Monday Night Football is an institution in this country. Starting in August, television changes and makes room for arguably the most watched night of sports in television. For millions of fans, Monday night means strapping on some sort of armor, heading to the field of battle, deciding who gets to go first in said battle, and then duking it out for experience, love of the game, money, and glory. I, myself, am a football fan and even cheer on an old high school buddy of mine who plays for the Falcons.
But Monday night means something different to me.
For I too am watching comrades don suits of armor, heading to the field (or dungeon) of battle, deciding who gets to go first in said battle, and then duking it out with them for experience, love of the game, money (well, gold), and glory. For the past year-and-a-half, I have been engrossed in only two Dungeons and Dragons campaigns. For the first ten months, I played in a v3.5 campaign run by my buddy Derek and, since July, I have been running a v4.0 campaign that now has three groups of adventurers. I hesitate to use the word “campaign” at this point because it’s essentially a “world” now. As well as the Monday group, I DM a group meeting on Sundays, and my friend Justin (a regular poster here on pixelated geek) runs a Wednesday night group set within the same world at the same time as the other adventurers.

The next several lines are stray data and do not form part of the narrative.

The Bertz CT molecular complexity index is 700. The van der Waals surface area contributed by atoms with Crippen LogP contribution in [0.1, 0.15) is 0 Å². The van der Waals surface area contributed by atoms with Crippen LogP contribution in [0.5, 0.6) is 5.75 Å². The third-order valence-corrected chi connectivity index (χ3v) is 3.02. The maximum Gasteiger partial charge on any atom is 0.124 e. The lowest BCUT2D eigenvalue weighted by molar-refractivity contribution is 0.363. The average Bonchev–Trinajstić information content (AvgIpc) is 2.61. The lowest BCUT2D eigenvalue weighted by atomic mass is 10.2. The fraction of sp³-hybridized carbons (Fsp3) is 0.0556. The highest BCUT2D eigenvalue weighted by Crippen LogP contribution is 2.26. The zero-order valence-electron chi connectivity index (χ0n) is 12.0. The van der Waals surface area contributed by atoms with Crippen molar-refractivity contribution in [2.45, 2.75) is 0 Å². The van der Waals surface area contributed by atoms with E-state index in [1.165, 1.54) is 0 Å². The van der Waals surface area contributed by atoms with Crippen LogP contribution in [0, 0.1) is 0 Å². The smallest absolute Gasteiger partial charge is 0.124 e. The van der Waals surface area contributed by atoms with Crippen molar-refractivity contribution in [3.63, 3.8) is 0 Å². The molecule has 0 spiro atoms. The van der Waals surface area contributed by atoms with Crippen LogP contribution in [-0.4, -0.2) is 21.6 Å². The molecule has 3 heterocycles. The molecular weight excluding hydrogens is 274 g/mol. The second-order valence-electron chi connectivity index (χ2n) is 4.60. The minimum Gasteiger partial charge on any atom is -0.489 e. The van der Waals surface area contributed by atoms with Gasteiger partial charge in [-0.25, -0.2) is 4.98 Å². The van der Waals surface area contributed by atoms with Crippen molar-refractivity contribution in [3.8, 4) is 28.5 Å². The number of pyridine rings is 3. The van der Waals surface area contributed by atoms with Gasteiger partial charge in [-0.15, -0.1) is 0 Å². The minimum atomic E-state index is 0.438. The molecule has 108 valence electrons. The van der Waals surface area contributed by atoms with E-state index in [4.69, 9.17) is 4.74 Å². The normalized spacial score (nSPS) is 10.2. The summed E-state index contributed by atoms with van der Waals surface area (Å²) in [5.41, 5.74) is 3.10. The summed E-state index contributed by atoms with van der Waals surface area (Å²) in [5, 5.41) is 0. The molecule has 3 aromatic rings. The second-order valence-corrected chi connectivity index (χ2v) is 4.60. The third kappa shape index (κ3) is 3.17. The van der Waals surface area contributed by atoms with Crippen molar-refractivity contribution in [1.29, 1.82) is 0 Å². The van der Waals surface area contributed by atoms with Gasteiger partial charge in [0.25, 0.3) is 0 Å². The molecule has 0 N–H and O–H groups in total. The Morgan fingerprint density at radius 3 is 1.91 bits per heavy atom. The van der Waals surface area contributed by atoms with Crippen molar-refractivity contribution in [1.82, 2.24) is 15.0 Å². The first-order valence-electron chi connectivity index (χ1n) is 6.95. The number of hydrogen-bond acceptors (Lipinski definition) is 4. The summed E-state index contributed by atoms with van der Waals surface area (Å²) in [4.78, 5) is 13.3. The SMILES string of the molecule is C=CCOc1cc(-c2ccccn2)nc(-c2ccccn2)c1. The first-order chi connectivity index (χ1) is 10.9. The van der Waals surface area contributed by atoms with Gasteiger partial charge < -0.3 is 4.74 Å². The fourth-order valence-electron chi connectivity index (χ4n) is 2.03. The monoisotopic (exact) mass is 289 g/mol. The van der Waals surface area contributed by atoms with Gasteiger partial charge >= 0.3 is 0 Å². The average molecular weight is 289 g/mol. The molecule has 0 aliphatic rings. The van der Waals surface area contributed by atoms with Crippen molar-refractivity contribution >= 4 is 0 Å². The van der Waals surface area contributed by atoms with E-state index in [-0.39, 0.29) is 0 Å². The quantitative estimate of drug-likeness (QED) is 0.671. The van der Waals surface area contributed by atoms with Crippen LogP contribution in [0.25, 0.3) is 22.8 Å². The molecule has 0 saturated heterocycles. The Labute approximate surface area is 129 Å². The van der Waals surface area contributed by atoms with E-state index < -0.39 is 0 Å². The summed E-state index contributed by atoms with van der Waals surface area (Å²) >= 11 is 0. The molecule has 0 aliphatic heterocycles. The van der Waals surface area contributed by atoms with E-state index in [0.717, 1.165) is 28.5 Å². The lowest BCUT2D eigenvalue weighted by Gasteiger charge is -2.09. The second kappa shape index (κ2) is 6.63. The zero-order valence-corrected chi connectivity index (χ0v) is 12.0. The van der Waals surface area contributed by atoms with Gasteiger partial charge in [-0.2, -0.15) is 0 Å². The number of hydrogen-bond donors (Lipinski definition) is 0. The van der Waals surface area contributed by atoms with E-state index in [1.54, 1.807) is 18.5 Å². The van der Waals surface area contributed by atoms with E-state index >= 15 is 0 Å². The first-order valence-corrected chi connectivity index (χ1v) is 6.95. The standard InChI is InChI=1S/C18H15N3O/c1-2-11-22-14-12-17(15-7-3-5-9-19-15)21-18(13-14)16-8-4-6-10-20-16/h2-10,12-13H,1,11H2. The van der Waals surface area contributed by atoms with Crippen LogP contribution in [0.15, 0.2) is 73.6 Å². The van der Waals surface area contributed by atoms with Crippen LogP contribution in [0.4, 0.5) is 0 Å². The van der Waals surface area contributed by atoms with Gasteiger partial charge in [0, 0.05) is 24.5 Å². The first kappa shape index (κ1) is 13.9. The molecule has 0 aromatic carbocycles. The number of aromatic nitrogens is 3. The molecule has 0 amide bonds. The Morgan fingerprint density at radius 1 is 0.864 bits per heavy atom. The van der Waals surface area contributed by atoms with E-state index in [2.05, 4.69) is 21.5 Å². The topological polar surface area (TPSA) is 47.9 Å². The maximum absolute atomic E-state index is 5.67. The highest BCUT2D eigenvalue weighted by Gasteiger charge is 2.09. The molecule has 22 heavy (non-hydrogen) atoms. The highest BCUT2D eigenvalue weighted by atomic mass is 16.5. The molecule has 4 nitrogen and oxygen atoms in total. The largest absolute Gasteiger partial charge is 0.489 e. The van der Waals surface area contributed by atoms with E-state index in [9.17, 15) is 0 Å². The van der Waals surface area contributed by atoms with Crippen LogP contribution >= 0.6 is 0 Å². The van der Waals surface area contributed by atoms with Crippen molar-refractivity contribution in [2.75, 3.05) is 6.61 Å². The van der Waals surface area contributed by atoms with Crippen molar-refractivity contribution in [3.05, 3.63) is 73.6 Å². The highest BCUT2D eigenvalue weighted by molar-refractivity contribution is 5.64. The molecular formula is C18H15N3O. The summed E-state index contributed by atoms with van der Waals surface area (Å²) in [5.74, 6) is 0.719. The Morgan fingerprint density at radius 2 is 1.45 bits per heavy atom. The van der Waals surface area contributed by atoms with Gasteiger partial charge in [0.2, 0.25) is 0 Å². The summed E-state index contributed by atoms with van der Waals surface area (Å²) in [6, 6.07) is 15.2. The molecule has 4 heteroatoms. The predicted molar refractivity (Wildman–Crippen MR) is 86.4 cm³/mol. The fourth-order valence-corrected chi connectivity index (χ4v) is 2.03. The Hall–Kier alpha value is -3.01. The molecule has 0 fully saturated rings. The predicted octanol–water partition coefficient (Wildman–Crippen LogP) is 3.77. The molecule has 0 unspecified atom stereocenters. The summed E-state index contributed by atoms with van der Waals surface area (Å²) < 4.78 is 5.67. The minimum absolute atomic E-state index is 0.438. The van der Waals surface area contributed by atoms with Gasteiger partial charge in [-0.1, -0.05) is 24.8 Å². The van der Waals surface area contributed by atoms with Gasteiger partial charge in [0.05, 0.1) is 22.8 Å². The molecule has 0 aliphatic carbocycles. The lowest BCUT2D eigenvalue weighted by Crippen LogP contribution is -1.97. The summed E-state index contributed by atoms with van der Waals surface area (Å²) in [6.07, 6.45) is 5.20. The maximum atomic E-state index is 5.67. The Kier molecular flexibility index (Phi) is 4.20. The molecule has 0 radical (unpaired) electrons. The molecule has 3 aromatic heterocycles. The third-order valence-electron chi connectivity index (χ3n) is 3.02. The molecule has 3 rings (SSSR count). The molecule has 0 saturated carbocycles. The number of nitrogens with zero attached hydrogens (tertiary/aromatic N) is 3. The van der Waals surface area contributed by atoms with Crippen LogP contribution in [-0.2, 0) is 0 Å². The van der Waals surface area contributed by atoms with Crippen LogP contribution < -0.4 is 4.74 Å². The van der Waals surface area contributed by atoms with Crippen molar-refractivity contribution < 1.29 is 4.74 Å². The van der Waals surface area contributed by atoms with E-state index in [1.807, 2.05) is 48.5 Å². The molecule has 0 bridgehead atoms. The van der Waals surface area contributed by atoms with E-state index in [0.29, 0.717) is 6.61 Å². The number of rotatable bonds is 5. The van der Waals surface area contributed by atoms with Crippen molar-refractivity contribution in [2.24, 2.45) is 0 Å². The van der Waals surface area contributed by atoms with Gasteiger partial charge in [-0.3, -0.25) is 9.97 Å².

But it all started with the Monday group, the Lunar Knights I call them (yes, yes, the pun is SO intended).
This is my playbook.
And I am here today to tell you Dungeon Master enthusiasts that there is nothing quite like running a world with multiple campaigns occurring at the same time. It’s like geeking out over every crossover episode of your favorite television shows (re: Gil Grissom from Vegas having a one-liner boss fight with Horatio Caine from Miami). It helps flesh out the world and illuminates the unarguable fact of every RPG universe: that there are always multiple adventures occurring simultaneously. Sometimes they’re versus a common enemy, and sometimes they’re simply coexisting in a world with many obstacles to overcome. Regardless, the multiplicity — though sometimes difficult to manage — helps weave the story, and, honestly, in my mind that’s what table-top RPGs are all about. If combat and haul are the icing, then the story is the cake. Without story, you just have an eventual diabetic coma.
That’s what I’m here to talk to you about: the vivacity of table-top gaming. It’s very alive, and there are even many ways to integrate technology (such as surfacescapes) to make a more enhanced experience. Currently, I’m even working on a way to get a fourth campaign set in the same world running using Google Wave.
Whatever you use, make sure you never forget: without the story, it’s just the crash and none of the high.